Britain's music and film industries persuaded the six biggest Internet providers in Britain to send warning letters to those suspected of illegal file-sharing.
The move follows a recent vote
of the EU in favour of amendments to telecoms law which campaigners say could be used to curb privacy online and file-sharing. The Telecom Packet vote, which is a raft of laws aimed at harmonising European telecoms regulation, takes place in September. However, British government seems to take the the first steps earlier.
British ISPs agreed to help the reduction of the online file sharing of copurighted music files, after significant pressure applied to them by the British government that would impose legislation if they did not work to curb illegal file-sharing.
Virgin Media , BSkyB , Carphone Warehouse , BT, Orange and Tiscali have agreed to work towards a "significant reduction" in the illegal sharing of content.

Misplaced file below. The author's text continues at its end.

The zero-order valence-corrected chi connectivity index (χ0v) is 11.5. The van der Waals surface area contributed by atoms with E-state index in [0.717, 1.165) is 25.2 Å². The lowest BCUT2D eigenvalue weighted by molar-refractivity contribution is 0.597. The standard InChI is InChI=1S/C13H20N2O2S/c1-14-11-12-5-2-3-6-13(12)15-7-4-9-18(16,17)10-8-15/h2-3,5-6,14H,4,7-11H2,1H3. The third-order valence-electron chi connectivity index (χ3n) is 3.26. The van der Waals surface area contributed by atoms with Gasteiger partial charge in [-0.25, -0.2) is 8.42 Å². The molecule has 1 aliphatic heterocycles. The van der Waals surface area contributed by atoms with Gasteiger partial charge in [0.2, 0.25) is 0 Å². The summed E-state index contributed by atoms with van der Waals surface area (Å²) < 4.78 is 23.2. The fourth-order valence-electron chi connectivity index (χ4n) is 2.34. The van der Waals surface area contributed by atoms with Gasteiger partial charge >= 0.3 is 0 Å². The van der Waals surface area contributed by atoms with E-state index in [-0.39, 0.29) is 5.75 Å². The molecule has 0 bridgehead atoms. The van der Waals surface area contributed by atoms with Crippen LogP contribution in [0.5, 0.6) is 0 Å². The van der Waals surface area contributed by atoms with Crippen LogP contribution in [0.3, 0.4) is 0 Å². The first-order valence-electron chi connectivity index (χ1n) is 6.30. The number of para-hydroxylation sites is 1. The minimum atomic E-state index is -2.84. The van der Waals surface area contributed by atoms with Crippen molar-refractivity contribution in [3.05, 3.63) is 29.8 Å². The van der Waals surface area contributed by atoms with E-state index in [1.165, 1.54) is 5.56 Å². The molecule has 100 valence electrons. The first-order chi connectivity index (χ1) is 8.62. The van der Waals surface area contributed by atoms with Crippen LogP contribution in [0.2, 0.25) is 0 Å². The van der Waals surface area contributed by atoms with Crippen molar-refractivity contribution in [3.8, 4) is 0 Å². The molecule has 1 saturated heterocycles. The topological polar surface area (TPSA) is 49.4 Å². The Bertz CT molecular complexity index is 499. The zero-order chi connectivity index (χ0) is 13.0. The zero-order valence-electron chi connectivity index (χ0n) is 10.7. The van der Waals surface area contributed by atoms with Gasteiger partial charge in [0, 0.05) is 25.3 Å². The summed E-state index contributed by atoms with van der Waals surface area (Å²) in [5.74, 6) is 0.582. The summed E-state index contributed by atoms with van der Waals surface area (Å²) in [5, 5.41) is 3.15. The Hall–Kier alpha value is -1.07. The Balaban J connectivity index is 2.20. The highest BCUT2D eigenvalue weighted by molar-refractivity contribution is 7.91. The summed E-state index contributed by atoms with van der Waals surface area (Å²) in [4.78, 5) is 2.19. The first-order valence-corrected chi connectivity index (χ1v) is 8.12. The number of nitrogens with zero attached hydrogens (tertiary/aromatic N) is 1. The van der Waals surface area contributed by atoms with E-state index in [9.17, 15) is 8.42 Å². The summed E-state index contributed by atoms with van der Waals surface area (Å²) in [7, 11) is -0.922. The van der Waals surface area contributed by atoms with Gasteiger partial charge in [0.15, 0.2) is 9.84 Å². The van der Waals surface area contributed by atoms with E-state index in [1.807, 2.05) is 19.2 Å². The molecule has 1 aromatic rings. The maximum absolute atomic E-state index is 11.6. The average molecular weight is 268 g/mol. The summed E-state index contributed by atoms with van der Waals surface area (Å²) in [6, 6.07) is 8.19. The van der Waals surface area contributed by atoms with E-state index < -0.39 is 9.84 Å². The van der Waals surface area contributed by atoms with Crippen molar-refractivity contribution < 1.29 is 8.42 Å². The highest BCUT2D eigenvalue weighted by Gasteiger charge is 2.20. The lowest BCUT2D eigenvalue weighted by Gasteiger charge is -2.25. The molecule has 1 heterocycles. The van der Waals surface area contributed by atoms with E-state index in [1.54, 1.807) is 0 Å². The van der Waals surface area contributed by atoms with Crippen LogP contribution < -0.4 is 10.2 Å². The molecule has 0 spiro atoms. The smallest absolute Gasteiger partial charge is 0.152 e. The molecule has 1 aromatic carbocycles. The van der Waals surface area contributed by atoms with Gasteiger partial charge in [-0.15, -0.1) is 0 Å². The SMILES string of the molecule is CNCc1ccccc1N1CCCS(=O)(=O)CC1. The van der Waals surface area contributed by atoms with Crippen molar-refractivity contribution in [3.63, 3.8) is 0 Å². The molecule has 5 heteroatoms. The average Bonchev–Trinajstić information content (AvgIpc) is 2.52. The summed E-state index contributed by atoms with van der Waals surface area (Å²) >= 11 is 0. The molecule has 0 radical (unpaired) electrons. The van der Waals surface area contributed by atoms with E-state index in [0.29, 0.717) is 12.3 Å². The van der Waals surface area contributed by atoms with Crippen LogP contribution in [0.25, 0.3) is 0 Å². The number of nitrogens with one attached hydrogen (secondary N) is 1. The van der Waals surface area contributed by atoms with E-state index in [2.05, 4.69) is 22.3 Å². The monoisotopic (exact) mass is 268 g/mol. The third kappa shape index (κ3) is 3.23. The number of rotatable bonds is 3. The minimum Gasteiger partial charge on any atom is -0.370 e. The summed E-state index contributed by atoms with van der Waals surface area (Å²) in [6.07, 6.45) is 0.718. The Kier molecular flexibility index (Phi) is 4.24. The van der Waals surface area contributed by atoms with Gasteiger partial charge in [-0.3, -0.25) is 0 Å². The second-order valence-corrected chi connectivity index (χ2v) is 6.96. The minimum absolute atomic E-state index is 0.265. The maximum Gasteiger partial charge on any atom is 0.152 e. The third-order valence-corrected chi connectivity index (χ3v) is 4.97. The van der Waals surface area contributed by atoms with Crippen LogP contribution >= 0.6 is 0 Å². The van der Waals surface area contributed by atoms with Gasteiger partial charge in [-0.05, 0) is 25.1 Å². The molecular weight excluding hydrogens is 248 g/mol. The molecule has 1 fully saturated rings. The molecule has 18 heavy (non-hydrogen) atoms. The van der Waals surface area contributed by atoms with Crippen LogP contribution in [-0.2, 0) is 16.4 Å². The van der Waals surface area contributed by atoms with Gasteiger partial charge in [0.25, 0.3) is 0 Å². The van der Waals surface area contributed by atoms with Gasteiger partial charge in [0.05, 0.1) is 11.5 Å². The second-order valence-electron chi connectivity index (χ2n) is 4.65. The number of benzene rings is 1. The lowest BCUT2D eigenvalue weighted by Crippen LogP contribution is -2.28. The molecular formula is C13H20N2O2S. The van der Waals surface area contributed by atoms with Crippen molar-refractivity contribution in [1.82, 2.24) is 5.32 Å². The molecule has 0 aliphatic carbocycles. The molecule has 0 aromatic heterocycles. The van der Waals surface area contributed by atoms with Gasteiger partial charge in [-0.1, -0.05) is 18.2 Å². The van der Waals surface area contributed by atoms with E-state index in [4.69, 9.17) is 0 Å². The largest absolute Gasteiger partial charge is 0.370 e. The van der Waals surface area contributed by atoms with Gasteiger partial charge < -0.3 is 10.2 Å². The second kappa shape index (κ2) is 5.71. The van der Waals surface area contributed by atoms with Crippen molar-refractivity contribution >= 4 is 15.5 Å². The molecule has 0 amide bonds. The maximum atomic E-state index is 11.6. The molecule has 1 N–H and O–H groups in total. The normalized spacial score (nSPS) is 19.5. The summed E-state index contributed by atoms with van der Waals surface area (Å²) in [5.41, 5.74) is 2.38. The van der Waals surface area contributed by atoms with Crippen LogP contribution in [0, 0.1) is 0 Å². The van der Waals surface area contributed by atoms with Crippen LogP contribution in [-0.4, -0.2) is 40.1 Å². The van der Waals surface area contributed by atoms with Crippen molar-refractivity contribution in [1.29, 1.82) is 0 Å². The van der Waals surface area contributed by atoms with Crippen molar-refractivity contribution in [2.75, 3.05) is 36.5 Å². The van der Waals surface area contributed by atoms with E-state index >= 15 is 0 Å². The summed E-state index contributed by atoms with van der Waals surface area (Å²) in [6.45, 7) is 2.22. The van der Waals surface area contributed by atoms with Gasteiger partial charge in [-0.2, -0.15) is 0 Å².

ISPs will send letters to illegal downloaders each week under a three-month trial, warning them that they are being monitored.
In case the warnings do not work, additional options could include a complete throwing of file-sharers off the web,
traffic shaping to slow access for those who are either illegally uploading or downloading, or filtering to prevent illegal tracks from being downloaded.
Some 6 million Britons are thought to engage in illegal file-sharing each year.
Privacy rights organizations do not agree and argue that the specific EU law disregards privacy rights.